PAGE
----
You are right though, I guess I was taking the cooking-with-mom thing a bit for granted. But I made the post mainly as a reaction to all the other posts I've been reading about what seems like family fights and internal conflicts springing up over who-brings-what and how to please everyone's dietary requirements while maintaining allegiance to the T-day traditions. I don't think any other day of the year can fire up so much consternation over food!

                1. re: amandine

                  Hey I'm all for non-traditional. Maybe one day when your mom gets tired for the full-on t-day thing (mine did) you can step in and do the non-traditional thing or a variation. It might be a good thing, be prepared. That's sort of what happened with my family.

                  As a kid an uncle and my brother went fishing and brought back fresh fish and my Mom was sort of tired and someone said we should cook the fish that day or it would be a waste/shame and we had the turkey a few days later. Funny thing is Mom suddenly saw the light, i.e., let someone else deal with it. At that time I actually felt a little weird that my family didn't to do the traditional thing until years later I realized it was less tense. Now my family's tradition is not to worry about it until the end. Keeps people much calmer.

            2. I definitely am! I'm jealous of Dommy!'s Thanksgiving this year... http://www.chowhound.com/topics/342879

              I think part of it is I don't like MIL's traditional Thanksgiving food as well as my mom's and we're all going over there this year... I'm a tad bitter, but trying to be a good sport! I suggested a Mexican Thanksgiving this year, but they vetoed that, although they did decide to do a Mexican Christmas! Another part of it is that I'm ready to skip over Thanksgiving and move on to Christmas... I've got most of my Christmas shopping done and I'm ready! I think one of my grandmas has done it the right way... they usually go out of town for Thanksgiving, last year was Vegas! ;-) No pressure to the traditional thing with her!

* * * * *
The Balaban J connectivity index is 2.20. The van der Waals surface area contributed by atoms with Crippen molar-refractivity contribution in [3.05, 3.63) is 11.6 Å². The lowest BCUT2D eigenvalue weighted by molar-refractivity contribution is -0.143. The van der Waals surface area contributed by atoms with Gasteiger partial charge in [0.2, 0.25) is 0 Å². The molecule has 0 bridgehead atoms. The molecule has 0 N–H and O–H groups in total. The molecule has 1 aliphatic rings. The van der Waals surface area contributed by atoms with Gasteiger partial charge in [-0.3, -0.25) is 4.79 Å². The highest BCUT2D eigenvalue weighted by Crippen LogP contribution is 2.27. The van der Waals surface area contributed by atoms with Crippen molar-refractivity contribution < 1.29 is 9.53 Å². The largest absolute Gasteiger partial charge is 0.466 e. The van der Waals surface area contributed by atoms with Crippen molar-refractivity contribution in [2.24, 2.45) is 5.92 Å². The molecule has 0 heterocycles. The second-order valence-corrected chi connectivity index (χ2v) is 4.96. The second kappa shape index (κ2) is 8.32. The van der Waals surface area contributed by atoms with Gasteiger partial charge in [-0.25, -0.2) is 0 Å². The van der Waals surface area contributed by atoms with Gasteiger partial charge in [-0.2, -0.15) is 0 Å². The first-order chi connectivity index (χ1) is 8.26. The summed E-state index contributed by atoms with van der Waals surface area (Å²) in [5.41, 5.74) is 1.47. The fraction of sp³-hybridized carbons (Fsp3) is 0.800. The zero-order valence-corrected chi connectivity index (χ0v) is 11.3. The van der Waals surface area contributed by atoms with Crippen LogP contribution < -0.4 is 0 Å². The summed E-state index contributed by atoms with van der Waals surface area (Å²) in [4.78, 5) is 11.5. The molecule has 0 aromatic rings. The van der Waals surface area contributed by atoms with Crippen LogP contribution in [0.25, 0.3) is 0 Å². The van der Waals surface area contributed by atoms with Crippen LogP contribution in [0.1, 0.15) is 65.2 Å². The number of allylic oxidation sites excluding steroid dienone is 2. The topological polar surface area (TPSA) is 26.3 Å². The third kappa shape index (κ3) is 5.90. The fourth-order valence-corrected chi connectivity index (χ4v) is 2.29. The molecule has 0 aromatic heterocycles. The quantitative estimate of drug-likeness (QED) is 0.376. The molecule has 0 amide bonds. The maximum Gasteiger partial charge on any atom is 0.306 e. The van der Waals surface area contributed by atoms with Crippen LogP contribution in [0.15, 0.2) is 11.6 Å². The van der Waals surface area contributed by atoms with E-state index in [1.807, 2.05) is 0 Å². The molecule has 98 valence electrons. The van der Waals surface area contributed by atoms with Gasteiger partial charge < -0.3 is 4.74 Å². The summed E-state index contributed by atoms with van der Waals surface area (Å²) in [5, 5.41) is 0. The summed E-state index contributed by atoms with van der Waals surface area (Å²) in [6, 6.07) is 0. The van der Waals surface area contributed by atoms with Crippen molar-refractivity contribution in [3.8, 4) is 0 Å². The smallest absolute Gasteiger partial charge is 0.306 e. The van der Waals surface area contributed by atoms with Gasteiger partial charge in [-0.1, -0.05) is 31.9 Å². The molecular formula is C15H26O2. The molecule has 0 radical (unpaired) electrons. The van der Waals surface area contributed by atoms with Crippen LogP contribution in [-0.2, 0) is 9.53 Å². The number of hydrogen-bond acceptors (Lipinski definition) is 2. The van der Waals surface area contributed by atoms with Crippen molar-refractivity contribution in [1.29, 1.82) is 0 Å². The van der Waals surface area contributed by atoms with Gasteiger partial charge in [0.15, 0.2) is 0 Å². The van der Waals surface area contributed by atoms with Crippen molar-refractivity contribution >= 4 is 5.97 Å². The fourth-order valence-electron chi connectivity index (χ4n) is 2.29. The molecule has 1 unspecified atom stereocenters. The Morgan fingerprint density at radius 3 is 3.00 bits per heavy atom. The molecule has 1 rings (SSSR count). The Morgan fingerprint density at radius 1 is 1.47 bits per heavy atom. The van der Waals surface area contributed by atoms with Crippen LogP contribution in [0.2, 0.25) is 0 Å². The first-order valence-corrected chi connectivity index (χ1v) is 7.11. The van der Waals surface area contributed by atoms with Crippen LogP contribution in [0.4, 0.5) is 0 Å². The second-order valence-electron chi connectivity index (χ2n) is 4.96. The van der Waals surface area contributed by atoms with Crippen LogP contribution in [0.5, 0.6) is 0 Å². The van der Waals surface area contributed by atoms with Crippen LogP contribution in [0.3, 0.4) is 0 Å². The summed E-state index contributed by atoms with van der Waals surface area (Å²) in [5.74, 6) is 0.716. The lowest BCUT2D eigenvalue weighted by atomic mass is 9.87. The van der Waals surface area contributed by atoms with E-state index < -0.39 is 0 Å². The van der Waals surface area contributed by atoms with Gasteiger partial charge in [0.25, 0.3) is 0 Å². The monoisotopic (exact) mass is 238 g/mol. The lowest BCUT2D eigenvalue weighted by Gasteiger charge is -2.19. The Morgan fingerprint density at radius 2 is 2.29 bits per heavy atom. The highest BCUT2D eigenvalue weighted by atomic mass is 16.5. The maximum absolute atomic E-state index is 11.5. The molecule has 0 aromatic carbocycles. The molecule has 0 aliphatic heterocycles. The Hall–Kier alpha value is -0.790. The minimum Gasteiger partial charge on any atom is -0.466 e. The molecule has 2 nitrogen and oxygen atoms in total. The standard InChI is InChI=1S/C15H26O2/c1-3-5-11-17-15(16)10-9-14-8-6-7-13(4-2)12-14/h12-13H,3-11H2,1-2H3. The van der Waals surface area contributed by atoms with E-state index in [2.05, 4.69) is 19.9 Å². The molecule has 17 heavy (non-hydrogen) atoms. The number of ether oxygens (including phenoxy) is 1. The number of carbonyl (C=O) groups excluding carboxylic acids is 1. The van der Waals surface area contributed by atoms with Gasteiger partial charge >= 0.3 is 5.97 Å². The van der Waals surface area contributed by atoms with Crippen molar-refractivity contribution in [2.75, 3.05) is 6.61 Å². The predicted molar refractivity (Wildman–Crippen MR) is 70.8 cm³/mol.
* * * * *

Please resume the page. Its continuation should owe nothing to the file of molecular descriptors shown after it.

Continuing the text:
1 Reply
              1. re: Katie Nell

                LOL!! You don't know HOW many year I had to fight for this though... even when I'd tell my friends that I didn't want turkey their reply was "But it's Thanksgiving!!!" as if that period of 24 hours magically made that vile gamey animal more tasty...

                But as we've talked bout it several times here on CH, the food in this holiday is so much MORE than a nice dinner to some folks. Even Bobby Flay recently admited that a member of his family won't come to his dinner if he doesn't have that awful can of jellied cranberry sauce...


              2. nope,
                looking forward to pumpkin pie, roast turkey, mashed potatoes, and gravy with giblets, etc. Its only once a year. I dont get why some folks have an issue with tradition. Save your "fancy" meals for New Years Eve, or a Saturday night get together.

                2 Replies
                1. re: swsidejim

                  Just for the record, I adore tradition, probably to the extent of being an annoyance, but just not into Turkey Day, for some reason!

                  1. re: Katie Nell

                    For me its less about what I eat that day, and more about the family and friends I get to enjoy time with. But for me there is something about the great smells of roasted turkey, pumpkin pies, etc that fill the house that brings back great memories of childhood.

                2. That's why we go out to dinner!!! When my Mother was alive she loved it!!!! I always pick a place that is serving turkey and stuffing so DH can have it but we're going Italian this year so I don't have to eat that stuff - never did like turkey except on a salad.

                  1. I'm with you. The hassle of trying to figure out which side of the family we'll spend Thanksgiving with, the frustrations at knowing we'll be driving for hours in traffic makes me just want to stay home in my pjs with my husband, a big stack of movies, games and a pot of soup or stew, a bottle of wine and some decadent autumnal dessert.

                    Mom's still alive, but hasn't hosted Thanksgiving in years. I wouldn't mind having some of her stuffing - sourdough with parsley, sage and celery that's a bit caramelized with chewy, crispy bits - but it's not something I crave regularly.

                    I deeply value tradition, but ultimately the traditional Thanksgiving foods, and even being with family are all side dishes to me, so to speak. The most important thing to me is taking time to be grateful, thankful and deeply aware of my many, many blessings. I can do that with turkey or minestrone.